Berkeley – While the new Obama administration is commanding global attention, America’s future may be written – as so many times before – in and by its largest state. Once the lodestar for American optimism and achievement, California now illustrates the difficulties confronting the United States – and how much more can still go wrong domestically.
The most populous and wealthiest of America’s 50 states, California has long been a beacon of opportunity for talented and enterprising people from all over the world. One in every four California residents was born in a foreign country. California’s two most famous industries, Silicon Valley and Hollywood, depend on infusions of talent from abroad. Its robust agricultural sector is a massive exporter of food, benefiting from the growing appetites of consumers in developing countries.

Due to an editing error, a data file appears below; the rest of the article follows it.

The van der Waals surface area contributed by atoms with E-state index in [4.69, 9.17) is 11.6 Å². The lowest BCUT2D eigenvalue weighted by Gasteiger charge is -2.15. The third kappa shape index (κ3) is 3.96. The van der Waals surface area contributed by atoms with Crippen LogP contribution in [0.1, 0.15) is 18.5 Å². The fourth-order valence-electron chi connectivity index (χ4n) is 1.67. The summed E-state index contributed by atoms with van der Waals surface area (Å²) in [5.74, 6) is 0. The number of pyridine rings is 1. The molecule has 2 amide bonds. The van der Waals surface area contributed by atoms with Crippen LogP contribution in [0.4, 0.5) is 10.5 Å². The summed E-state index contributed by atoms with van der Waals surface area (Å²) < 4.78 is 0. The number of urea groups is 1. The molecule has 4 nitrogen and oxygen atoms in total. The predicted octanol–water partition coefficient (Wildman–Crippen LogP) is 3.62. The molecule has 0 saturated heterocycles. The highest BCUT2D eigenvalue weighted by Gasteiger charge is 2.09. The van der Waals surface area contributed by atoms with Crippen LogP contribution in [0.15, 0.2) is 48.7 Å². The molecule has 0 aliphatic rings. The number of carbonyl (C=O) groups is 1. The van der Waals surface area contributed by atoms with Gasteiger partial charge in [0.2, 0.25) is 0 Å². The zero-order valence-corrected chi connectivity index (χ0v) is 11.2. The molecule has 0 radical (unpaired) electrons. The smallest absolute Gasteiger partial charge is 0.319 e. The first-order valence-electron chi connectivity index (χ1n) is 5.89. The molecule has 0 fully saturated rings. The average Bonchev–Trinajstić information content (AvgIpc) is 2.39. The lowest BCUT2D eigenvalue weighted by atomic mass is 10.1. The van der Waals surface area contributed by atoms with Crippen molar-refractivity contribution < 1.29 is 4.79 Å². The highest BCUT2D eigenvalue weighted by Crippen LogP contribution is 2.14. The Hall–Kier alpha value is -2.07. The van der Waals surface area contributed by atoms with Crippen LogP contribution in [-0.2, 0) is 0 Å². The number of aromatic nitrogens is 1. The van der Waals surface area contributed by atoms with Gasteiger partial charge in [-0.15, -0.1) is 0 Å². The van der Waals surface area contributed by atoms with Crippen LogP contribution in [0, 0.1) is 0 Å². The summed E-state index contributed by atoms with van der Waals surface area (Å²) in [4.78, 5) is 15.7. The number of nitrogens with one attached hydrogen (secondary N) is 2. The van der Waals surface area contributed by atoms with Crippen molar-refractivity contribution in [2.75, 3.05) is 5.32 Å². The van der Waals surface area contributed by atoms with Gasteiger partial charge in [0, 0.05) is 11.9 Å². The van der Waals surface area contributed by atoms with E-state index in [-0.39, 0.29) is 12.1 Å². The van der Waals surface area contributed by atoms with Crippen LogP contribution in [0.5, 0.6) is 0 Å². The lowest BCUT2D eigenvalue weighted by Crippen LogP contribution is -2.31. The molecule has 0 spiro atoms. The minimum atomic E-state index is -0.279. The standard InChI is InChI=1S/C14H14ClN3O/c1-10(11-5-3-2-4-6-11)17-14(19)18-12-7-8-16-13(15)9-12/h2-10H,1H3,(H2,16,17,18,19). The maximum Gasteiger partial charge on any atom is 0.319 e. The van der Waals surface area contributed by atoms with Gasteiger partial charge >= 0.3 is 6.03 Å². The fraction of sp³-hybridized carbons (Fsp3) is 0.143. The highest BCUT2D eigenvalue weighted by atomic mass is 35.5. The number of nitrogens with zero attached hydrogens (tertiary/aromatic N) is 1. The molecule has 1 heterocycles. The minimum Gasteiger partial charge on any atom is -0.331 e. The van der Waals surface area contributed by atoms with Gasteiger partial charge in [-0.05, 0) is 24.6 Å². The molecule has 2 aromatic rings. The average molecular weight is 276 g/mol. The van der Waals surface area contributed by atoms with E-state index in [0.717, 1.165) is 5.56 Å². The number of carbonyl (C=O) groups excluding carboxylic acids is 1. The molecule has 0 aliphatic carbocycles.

Yet California’s technological and entrepreneurial might – standing alone, the state would be the world’s eighth largest economy – coexists with a dysfunctional political system that has brought it to the edge of fiscal bankruptcy. On May 19, the state’s voters, in a special election, rejected an array of tax increases and spending cuts required to balance its budget. Now, California faces either an embarrassing federal bailout or a prolonged period of rule by judges, who under California law have the power to vacate labor agreements, abrogate contracts, and generally restructure the state’s financial commitments.